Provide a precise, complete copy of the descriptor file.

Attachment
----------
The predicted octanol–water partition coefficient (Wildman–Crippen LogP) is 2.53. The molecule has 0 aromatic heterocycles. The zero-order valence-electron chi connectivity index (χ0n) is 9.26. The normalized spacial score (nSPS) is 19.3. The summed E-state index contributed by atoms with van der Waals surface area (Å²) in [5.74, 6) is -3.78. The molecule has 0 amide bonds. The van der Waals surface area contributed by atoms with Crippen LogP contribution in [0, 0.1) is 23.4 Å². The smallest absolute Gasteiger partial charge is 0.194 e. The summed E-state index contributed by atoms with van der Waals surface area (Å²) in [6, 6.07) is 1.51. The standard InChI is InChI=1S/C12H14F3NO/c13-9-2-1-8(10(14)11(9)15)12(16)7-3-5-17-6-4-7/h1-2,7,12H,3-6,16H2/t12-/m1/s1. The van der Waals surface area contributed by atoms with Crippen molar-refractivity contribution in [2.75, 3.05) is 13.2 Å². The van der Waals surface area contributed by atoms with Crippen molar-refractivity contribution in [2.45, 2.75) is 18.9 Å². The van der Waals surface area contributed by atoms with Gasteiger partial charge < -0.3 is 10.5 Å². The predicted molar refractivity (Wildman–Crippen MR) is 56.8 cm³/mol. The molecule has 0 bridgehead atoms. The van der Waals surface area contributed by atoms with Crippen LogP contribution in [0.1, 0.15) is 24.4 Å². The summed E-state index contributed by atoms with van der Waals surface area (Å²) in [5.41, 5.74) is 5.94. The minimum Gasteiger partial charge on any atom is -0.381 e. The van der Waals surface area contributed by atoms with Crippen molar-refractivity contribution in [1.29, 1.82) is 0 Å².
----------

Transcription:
The predicted octanol–water partition coefficient (Wildman–Crippen LogP) is 2.53. The molecule has 0 aromatic heterocycles. The zero-order valence-electron chi connectivity index (χ0n) is 9.26. The normalized spacial score (nSPS) is 19.3. The summed E-state index contributed by atoms with van der Waals surface area (Å²) in [5.74, 6) is -3.78. The molecule has 0 amide bonds. The van der Waals surface area contributed by atoms with Crippen LogP contribution in [0, 0.1) is 23.4 Å². The smallest absolute Gasteiger partial charge is 0.194 e. The summed E-state index contributed by atoms with van der Waals surface area (Å²) in [6, 6.07) is 1.51. The standard InChI is InChI=1S/C12H14F3NO/c13-9-2-1-8(10(14)11(9)15)12(16)7-3-5-17-6-4-7/h1-2,7,12H,3-6,16H2/t12-/m1/s1. The van der Waals surface area contributed by atoms with Crippen molar-refractivity contribution in [2.75, 3.05) is 13.2 Å². The van der Waals surface area contributed by atoms with Crippen molar-refractivity contribution in [2.45, 2.75) is 18.9 Å². The van der Waals surface area contributed by atoms with Gasteiger partial charge < -0.3 is 10.5 Å². The predicted molar refractivity (Wildman–Crippen MR) is 56.8 cm³/mol. The molecule has 0 bridgehead atoms. The van der Waals surface area contributed by atoms with Crippen LogP contribution in [0.1, 0.15) is 24.4 Å². The summed E-state index contributed by atoms with van der Waals surface area (Å²) in [5.41, 5.74) is 5.94. The minimum Gasteiger partial charge on any atom is -0.381 e. The van der Waals surface area contributed by atoms with Crippen molar-refractivity contribution in [1.29, 1.82) is 0 Å².